wt% Ni T(°C) L (liquid) (FCC solid solution) L + liquidus solidus Cu-Ni phase diagram Phase Diagrams: Rule 1: If we know T and C o then we know the # and types of all phases present. Examples: A(1100°C, 60): 1 phase: B(1250°C, 35): 2 phases: L + B (1250°C,35) A(1100°C,60)
wt% Ni T(°C) L (liquid) (solid) L + liquidus solidus L + Cu-Ni system Phase Diagrams: Rule 2: If we know T and C o we know the composition of each phase Examples: T A A 35 C o 32 C L At T A = 1320°C: Only Liquid (L) C L = C o ( = 35 wt% Ni) At T B = 1250°C: Both and L C L = C liquidus ( = 32 wt% Ni here) C = C solidus ( = 43 wt% Ni here) At T D = 1190°C: Only Solid ( ) C = C o ( = 35 wt% Ni) C o = 35 wt% Ni adapted from Phase Diagrams of Binary Nickel Alloys, P. Nash (Ed.), ASM International, Materials Park, OH, B T B D T D tie line 4 C 3
Figure 9.31 The lever rule is a mechanical analogy to the mass- balance calculation. The (a) tie line in the two-phase region is analogous to (b) a lever balanced on a fulcrum.
Tie line – a line connecting the phases in equilibrium with each other – at a fixed temperature (a so-called Isotherm) The Lever Rule How much of each phase? We can Think of it as a lever! So to balance: MLML MM RS wt% Ni T(°C) L (liquid) (solid) L + liquidus solidus L + B T B tie line C o C L C S R
Rule 3: If we know T and C o then we know the amount of each phase (given in wt%) Examples: At T A : Only Liquid (L) W L = 100 wt%, W = 0 At T D : Only Solid ( ) W L = 0, W = 100 wt% C o = 35 wt% Ni Therefore we define wt% Ni T(°C) L (liquid) (solid) L + liquidus solidus L + Cu-Ni system T A A 35 C o 32 C L B T B D T D tie line 4 C 3 R S At T B : Both and L = 27 wt% WLWL S R+S WW R R+S Notice: as in a lever “the opposite leg” controls with a balance (fulcrum) at the ‘base composition’ and R+S = tie line length = difference in composition limiting phase boundary, at the temp of interest
wt% Ni L (liquid) (solid) L + L + T(°C) A 35 C o L: 35wt%Ni Cu-Ni system Phase diagram: Cu-Ni system. System is: --binary i.e., 2 components: Cu and Ni. --isomorphous i.e., complete solubility of one component in another; phase field extends from 0 to 100 wt% Ni. Adapted from Fig. 9.4, Callister 7e. Consider C o = 35 wt%Ni. Ex: Cooling in a Cu-Ni Binary :43 wt% Ni L: 32 wt% Ni L: 24 wt% Ni :36 wt% Ni B : 46 wt% Ni L: 35 wt% Ni C D E 24 36
C changes as we solidify. Cu-Ni case: Fast rate of cooling: Cored structure Slow rate of cooling: Equilibrium structure First to solidify has C = 46 wt% Ni. Last to solidify has C = 35 wt% Ni. Cored vs Equilibrium Phases First to solidify: 46 wt% Ni Uniform C : 35 wt% Ni Last to solidify: < 35 wt% Ni
Cored (Non-equilibrium) Cooling Notice: The Solidus line is “tilted” in this non- equilibrium cooled environment
: Min. melting T E 2 components has a ‘special’ composition with a min. melting Temp. Binary-Eutectic (PolyMorphic) Systems Eutectic transition L(C E ) (C E ) + (C E ) 3 single phase regions (L, ) Limited solubility: : mostly Cu : mostly Ag T E : No liquid below T E C E composition Ex.: Cu-Ag system Cu-Ag system L (liquid) L + L+ CoCo,wt% Ag T(°C) CECE TETE °C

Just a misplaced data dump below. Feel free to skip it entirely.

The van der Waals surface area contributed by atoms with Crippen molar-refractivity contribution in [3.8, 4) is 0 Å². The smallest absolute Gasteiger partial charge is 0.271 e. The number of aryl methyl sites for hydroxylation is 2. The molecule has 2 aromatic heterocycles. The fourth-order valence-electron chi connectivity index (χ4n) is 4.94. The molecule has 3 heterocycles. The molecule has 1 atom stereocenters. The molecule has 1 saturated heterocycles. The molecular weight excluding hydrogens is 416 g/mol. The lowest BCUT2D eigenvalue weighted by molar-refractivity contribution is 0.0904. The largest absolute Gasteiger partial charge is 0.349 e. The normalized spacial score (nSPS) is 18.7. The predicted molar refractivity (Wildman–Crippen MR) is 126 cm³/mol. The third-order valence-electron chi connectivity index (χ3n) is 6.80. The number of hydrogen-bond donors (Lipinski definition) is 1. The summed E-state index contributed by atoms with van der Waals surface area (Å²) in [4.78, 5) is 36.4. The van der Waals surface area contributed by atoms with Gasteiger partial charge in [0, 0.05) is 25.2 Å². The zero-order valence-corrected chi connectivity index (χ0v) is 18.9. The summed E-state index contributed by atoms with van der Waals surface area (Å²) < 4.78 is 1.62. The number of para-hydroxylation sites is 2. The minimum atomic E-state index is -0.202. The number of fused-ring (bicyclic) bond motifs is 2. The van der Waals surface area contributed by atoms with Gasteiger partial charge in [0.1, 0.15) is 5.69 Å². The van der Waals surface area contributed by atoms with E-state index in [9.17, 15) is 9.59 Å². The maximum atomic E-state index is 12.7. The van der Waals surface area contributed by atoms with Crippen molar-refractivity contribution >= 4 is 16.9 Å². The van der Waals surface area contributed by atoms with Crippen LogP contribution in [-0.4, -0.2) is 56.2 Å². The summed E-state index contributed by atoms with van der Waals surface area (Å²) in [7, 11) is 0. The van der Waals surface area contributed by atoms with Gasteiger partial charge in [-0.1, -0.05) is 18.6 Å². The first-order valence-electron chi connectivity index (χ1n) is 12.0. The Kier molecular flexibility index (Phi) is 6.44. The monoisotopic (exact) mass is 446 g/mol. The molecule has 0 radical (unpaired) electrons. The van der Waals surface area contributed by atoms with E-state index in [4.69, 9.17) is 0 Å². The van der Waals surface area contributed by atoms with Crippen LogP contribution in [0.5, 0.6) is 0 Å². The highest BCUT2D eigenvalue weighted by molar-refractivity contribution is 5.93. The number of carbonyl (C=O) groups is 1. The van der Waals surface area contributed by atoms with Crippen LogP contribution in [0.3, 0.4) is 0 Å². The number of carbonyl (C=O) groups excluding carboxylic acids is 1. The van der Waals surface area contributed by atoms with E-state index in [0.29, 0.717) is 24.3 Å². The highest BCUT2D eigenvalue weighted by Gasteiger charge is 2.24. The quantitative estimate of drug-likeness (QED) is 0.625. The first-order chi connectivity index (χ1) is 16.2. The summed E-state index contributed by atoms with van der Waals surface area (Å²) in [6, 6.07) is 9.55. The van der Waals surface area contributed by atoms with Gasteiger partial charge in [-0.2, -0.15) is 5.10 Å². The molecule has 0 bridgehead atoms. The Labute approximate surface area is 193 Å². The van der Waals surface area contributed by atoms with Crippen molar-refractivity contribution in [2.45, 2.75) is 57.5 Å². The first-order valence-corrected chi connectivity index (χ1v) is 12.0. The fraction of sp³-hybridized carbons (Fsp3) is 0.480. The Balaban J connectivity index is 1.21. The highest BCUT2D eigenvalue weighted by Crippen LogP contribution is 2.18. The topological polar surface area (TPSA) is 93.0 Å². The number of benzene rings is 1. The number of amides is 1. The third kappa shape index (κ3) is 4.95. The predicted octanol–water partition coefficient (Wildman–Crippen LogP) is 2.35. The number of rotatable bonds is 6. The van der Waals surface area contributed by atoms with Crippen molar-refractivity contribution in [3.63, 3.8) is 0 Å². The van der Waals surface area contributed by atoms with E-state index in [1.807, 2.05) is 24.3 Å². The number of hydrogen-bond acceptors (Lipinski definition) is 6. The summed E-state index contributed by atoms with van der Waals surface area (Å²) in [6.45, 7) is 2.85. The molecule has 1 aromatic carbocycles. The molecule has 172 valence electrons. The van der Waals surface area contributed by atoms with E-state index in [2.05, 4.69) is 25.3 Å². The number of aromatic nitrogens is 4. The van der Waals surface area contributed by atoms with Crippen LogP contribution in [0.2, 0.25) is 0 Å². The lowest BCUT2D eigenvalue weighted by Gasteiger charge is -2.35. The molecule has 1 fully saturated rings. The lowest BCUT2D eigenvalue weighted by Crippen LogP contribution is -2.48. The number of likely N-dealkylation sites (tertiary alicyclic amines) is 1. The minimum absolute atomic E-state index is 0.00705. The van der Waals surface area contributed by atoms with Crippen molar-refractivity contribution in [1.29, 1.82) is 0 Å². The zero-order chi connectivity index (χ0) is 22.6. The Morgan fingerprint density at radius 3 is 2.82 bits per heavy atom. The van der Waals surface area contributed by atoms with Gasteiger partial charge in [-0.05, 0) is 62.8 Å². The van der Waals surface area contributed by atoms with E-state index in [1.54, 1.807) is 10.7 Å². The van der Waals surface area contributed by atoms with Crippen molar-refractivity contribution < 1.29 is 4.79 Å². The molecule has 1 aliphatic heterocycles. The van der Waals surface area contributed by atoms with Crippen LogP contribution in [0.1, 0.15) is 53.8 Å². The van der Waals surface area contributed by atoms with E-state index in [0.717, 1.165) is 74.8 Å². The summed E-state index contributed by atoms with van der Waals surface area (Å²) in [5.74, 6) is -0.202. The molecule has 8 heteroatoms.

L+ L+ + 200 T(°C) 18.3 C, wt% Sn L (liquid) 183°C For a 40 wt% Sn-60 wt% Pb alloy at 150°C, find... --the phases present: Pb-Sn system EX: Pb-Sn Eutectic System (1) + --compositions of phases: C O = 40 wt% Sn --the relative amount of each phase (by lever rule) : CoCo 11 CC 99 CC S R C = 11 wt% Sn C = 99 wt% Sn W = C - C O C - C = = = 67 wt% S R+SR+S = W = C O - C C - C = R R+SR+S = = 33 wt% = Adapted from Fig. 9.8, Callister 7e.
L+ + 200 T(°C) C, wt% Sn L (liquid) L+ 183°C For a 40 wt% Sn-60 wt% Pb alloy at 220°C, find... --the phases present: Pb-Sn system EX: Pb-Sn Eutectic System (2) + L --compositions of phases: C O = 40 wt% Sn --the relative amount of each phase: W = C L - C O C L - C = = 6 29 = 21 wt% W L = C O - C C L - C = = 79 wt% 40 CoCo 46 CLCL 17 CC 220 S R C = 17 wt% Sn C L = 46 wt% Sn
C o < 2 wt% Sn Result: --at extreme ends --polycrystal of grains i.e., only one solid phase. Microstructures In Eutectic Systems: I 0 L + 200 T(°C) CoCo,wt% Sn 10 2% 20 CoCo L 30 + 400 (room Temp. solubility limit) TETE (Pb-Sn System) L L: C o wt% Sn : C o wt% Sn
2 wt% Sn < C o < 18.3 wt% Sn Result: Initially liquid Then liquid + then alone finally two solid phases polycrystal fine -phase inclusions Microstructures in Eutectic Systems: II Pb-Sn system L + 200 T(°C) CoCo,wt% Sn CoCo L 30 + 400 (sol. limit at T E ) TETE 2 (sol. limit at T room ) L L: C o wt% Sn : C o wt% Sn
C o = C E Result: Eutectic microstructure (lamellar structure) --alternating layers (lamellae) of and crystals. Microstructures in Eutectic Systems: III 160 m Micrograph of Pb-Sn eutectic microstructure Pb-Sn system LL 200 T(°C) C, wt% Sn L L+ 183°C 40 TETE 18.3 : 18.3 wt%Sn 97.8 : 97.8 wt% Sn CECE 61.9 L: C o wt% Sn 45.1% and 54.8% -- by Lever Rule
Lamellar Eutectic Structure